From: NASA Jet Propulsion Laboratory
Published August 26, 2015 02:49 PM

The Fingerprints of Sea Level Rise

When you fill a sink, the water rises at the same rate to the same height in every corner. That's not the way it works with our rising seas.

According to the 23-year record of satellite data from NASA and its partners, the sea level is rising a few millimeters a year -- a fraction of an inch. If you live on the U.S. East Coast, though, your sea level is rising two or three times faster than average. If you live in Scandinavia, it's falling. Residents of China's Yellow River delta are swamped by sea level rise of more than nine inches (25 centimeters) a year.

These regional differences in sea level change will become even more apparent in the future, as ice sheets melt. For instance, when the Amundsen Sea sector of the West Antarctic Ice Sheet is totally gone, the average global sea level will rise four feet. But the East Coast of the United States will see an additional 14 to 15 inches above that average.

Tides, winds and ocean currents play a role in these regional differences, but an increasingly important mover and shaker is the solid Earth itself. Global warming is not just affecting the surface of our world; it's making the Earth move under our feet.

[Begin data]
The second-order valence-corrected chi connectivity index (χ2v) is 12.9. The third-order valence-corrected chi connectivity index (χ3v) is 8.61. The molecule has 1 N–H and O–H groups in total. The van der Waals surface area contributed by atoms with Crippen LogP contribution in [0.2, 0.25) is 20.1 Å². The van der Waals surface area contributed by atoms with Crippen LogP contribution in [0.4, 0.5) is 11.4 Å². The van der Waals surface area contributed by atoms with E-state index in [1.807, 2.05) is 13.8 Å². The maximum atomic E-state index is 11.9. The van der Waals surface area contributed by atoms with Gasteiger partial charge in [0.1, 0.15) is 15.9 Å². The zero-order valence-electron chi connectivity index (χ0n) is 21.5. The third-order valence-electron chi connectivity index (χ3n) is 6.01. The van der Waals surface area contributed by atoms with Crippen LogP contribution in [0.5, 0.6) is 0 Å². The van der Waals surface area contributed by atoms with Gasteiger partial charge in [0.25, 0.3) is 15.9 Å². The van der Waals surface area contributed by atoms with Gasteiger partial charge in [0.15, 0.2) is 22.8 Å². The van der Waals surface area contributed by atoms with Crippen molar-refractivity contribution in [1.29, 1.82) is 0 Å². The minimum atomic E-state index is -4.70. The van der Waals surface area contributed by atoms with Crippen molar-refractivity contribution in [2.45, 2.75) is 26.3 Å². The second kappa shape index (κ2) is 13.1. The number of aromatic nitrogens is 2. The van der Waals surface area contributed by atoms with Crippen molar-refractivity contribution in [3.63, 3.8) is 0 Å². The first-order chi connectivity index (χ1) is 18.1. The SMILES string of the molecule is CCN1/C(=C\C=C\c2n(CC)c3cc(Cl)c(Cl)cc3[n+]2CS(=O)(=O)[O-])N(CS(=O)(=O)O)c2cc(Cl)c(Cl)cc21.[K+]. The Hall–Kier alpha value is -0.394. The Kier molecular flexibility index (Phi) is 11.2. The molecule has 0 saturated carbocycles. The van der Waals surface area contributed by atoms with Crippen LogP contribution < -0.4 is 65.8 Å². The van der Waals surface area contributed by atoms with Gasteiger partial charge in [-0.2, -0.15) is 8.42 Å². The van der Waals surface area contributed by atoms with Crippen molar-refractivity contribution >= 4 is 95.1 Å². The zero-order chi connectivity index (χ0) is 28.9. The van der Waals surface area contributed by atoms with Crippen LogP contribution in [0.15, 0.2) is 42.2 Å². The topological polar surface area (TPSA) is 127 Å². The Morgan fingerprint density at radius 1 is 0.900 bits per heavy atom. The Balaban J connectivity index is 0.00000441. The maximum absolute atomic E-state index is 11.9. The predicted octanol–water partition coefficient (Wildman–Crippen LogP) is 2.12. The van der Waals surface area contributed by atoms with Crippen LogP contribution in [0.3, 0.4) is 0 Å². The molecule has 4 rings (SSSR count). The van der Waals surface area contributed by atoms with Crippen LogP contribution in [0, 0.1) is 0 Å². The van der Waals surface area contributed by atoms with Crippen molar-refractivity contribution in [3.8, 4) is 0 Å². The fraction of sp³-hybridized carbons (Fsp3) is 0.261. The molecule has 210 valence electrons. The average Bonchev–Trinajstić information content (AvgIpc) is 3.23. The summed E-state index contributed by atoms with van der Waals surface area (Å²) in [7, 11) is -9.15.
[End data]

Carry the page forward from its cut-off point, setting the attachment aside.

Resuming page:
Unless a volcano or earthquake is in the news, we tend to think of our home planet as solid rock. But 50 miles (80 kilometers) below our feet, there's a layer thousands of miles thick that can flow like a liquid over thousands of years. The tectonic plates of Earth's crust float on this viscous layer, called the mantle, like a vanilla wafer on a very thick pudding.

If you were to put a strawberry on top of that vanilla wafer, the added weight would make the cookie sink into the pudding. In the same way, heavy weights on Earth's crust push it down into the mantle, which flows away and bulges out elsewhere. The miles-thick ice sheets of Greenland and Antarctica have been depressing the crust beneath them for millennia. That weight has a second effect that you won't see in your dessert: its gravitational pull on the surrounding ocean makes seawater pile up around the coastlines.

Continue reading at NASA's Jet Propulsion Laboratory.

Ocean image via Shutterstock.

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